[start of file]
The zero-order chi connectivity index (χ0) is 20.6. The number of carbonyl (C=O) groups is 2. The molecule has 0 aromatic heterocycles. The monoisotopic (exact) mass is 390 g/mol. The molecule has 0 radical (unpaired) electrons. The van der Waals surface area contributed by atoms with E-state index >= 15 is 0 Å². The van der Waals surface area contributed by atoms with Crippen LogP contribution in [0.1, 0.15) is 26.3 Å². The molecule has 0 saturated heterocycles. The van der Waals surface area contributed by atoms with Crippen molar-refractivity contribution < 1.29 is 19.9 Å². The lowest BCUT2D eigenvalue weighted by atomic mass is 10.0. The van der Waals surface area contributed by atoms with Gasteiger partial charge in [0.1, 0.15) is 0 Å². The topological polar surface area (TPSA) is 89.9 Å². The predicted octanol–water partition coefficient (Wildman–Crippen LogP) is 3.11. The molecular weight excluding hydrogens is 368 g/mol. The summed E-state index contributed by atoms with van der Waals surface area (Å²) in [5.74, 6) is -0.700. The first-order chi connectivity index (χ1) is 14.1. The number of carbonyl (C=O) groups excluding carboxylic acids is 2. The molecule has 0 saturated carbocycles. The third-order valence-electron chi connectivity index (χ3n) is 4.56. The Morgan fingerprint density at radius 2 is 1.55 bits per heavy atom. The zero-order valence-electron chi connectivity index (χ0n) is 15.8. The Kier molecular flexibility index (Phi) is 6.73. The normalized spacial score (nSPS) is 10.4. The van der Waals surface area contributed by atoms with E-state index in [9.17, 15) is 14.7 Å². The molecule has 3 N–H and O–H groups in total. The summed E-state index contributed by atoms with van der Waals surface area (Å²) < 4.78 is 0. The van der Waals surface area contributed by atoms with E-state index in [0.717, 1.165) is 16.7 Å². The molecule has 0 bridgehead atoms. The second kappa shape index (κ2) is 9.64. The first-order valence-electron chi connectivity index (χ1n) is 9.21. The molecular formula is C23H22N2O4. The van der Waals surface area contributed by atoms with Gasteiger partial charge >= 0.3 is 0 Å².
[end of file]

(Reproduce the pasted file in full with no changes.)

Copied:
The zero-order chi connectivity index (χ0) is 20.6. The number of carbonyl (C=O) groups is 2. The molecule has 0 aromatic heterocycles. The monoisotopic (exact) mass is 390 g/mol. The molecule has 0 radical (unpaired) electrons. The van der Waals surface area contributed by atoms with E-state index >= 15 is 0 Å². The van der Waals surface area contributed by atoms with Crippen LogP contribution in [0.1, 0.15) is 26.3 Å². The molecule has 0 saturated heterocycles. The van der Waals surface area contributed by atoms with Crippen molar-refractivity contribution < 1.29 is 19.9 Å². The lowest BCUT2D eigenvalue weighted by atomic mass is 10.0. The van der Waals surface area contributed by atoms with Gasteiger partial charge in [0.1, 0.15) is 0 Å². The topological polar surface area (TPSA) is 89.9 Å². The predicted octanol–water partition coefficient (Wildman–Crippen LogP) is 3.11. The molecular weight excluding hydrogens is 368 g/mol. The summed E-state index contributed by atoms with van der Waals surface area (Å²) in [5.74, 6) is -0.700. The first-order chi connectivity index (χ1) is 14.1. The number of carbonyl (C=O) groups excluding carboxylic acids is 2. The molecule has 0 saturated carbocycles. The third-order valence-electron chi connectivity index (χ3n) is 4.56. The Morgan fingerprint density at radius 2 is 1.55 bits per heavy atom. The zero-order valence-electron chi connectivity index (χ0n) is 15.8. The Kier molecular flexibility index (Phi) is 6.73. The normalized spacial score (nSPS) is 10.4. The van der Waals surface area contributed by atoms with E-state index in [9.17, 15) is 14.7 Å². The molecule has 3 N–H and O–H groups in total. The summed E-state index contributed by atoms with van der Waals surface area (Å²) < 4.78 is 0. The van der Waals surface area contributed by atoms with E-state index in [0.717, 1.165) is 16.7 Å². The molecule has 0 bridgehead atoms. The second kappa shape index (κ2) is 9.64. The first-order valence-electron chi connectivity index (χ1n) is 9.21. The molecular formula is C23H22N2O4. The van der Waals surface area contributed by atoms with Gasteiger partial charge >= 0.3 is 0 Å².